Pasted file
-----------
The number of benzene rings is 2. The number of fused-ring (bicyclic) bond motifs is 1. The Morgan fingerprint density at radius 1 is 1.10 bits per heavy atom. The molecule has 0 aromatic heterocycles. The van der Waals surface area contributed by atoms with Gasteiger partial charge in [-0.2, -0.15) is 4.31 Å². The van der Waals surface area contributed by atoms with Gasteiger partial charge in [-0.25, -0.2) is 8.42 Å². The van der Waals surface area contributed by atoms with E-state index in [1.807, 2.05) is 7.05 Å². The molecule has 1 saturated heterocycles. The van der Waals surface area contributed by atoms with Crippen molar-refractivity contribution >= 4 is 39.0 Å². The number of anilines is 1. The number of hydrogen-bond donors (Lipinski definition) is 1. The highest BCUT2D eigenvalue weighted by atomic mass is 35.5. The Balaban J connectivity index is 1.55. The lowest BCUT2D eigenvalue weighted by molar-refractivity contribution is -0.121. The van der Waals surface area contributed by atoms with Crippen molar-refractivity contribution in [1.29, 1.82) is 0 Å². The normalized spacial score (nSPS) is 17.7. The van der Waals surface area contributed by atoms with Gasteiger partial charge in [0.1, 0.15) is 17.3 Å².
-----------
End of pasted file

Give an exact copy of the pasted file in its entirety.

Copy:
The number of benzene rings is 2. The number of fused-ring (bicyclic) bond motifs is 1. The Morgan fingerprint density at radius 1 is 1.10 bits per heavy atom. The molecule has 0 aromatic heterocycles. The van der Waals surface area contributed by atoms with Gasteiger partial charge in [-0.2, -0.15) is 4.31 Å². The van der Waals surface area contributed by atoms with Gasteiger partial charge in [-0.25, -0.2) is 8.42 Å². The van der Waals surface area contributed by atoms with E-state index in [1.807, 2.05) is 7.05 Å². The molecule has 1 saturated heterocycles. The van der Waals surface area contributed by atoms with Crippen molar-refractivity contribution >= 4 is 39.0 Å². The number of anilines is 1. The number of hydrogen-bond donors (Lipinski definition) is 1. The highest BCUT2D eigenvalue weighted by atomic mass is 35.5. The Balaban J connectivity index is 1.55. The lowest BCUT2D eigenvalue weighted by molar-refractivity contribution is -0.121. The van der Waals surface area contributed by atoms with Crippen molar-refractivity contribution in [1.29, 1.82) is 0 Å². The normalized spacial score (nSPS) is 17.7. The van der Waals surface area contributed by atoms with Gasteiger partial charge in [0.1, 0.15) is 17.3 Å².